Thor: The Dark World - True to Spirit, if not Letter, of original Comic Creation

November 9, 2013
Richmond Cartoonist Phillip Bowles at Thor:The Dark World, Colonial Heights Premiere
photograph by David J Bromley, courtesy Phillip Bowles

The mood of the second Thor film begins eerily, accentuated by a now almost perfected special effects artistry: the cross between magic and futuristic elements are displayed by photography and computer animation to an amazingly high degree of accomplishment. Hollywood is almost beyond their need to showcase their talent at electronic wizardry for its own sake, and are finally comfortable enough to let the illusion merely support the story.

However, the story, although good, was lacking compared to the acting and photography. The craft of the technicians is extraordinary, and the ability of the casting and directorial departments to fill roles with outstanding choices of actors is laudable (particular credit to Tom Hiddleston as Loki). The physical resemblance of most of the talented actors to the Jack Kirby renditions of these iconic characters is remarkable and enhances the nostalgic enjoyment for those familiar with these much loved creations. Clearly, the original comics were an influence on this film, if not a guiding light.

There was a fine balance of suspense, action and humor which made for a good story (the lighthearted moment with Thor on the London subway was truly memorable). Thanks to the efforts of the rest of the gigantic creative team, the movie itself was better than good, better than the mere screenplay itself. It was the screenplay which kept this excellent film from being perfect.

The personality of the characters seemed not to earn the total respect of the writers: Thor's disobeyal of his father was not needed to launch that particular aspect of the story line where The Thunder God tries his own plan to fight the enemy against the All Father's wishes. Such a breach of obedience seemed unsupported by the relatively brief, though dramatic, events leading up to the mutiny; more importantly, the role of Thor as a leader and loyalist could have been enhanced had he simply convinced Odin that his own plan was worthy. Then the same 'escape from occupied Asgard' gambit could have been employed. The ease with which Thor was able to recruit mutineers against their King's battle plan made their reasoning too rash and human, and less regal.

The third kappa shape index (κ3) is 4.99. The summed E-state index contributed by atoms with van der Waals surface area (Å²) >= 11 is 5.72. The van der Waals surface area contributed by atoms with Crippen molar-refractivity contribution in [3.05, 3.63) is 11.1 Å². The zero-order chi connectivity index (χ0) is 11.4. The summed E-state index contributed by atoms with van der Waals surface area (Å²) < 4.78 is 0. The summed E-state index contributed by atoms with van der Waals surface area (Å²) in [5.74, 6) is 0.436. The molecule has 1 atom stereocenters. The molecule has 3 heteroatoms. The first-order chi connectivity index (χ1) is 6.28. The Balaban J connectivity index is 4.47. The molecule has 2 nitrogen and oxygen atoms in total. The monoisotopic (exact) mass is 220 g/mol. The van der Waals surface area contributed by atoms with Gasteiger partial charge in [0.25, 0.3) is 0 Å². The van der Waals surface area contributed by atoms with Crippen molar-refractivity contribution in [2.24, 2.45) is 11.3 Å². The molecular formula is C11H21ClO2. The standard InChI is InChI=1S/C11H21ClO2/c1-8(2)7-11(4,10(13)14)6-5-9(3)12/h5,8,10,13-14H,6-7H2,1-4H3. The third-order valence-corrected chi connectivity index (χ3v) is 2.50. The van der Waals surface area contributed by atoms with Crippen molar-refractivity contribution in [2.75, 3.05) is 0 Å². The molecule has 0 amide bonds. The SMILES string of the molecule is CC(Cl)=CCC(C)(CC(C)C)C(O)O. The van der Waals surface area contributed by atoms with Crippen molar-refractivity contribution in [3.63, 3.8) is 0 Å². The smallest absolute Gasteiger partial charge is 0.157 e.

The general sense of the nobility of the characters was present, but not accentuated. The lack of the pseudo-Shakespearean dialect made the Gods slightly more human, especially when they would occasionally lapse into vernacular and even the convenient use of contractions. There were other more minor instances of infractions against the original development of these characters (the smiling of Hogun the Grim) and and incongruous mixtures of the modern and antique (a modern fire alarm sound in the dungeon of the castle, when a medieval bell would have been more consonant with the art direction).

But the greatest oversight was the pantomime portrayal of the death of the Queen of Asgard - almost no acting was even scripted, and the scene lacked emotional depth. Thor displayed rage and grief and a futile attempt to use his hammer in revenge against the invaders - more disappointingly, the great actor Anthony Hopkins as Odin was shown in grief over his dead wife for the briefest of seconds in an underwhelming presentation of the death of a Queen.

Most of the satisfied viewers of these films are not familiar with the Lee/Kirby blueprints for character profiling and plot development. But had such precepts been employed, a fine film would have been even better. That is what made these concepts, written and drawn in a 12¢ comic book, worthy of a multi-million dollar budget in the first place.


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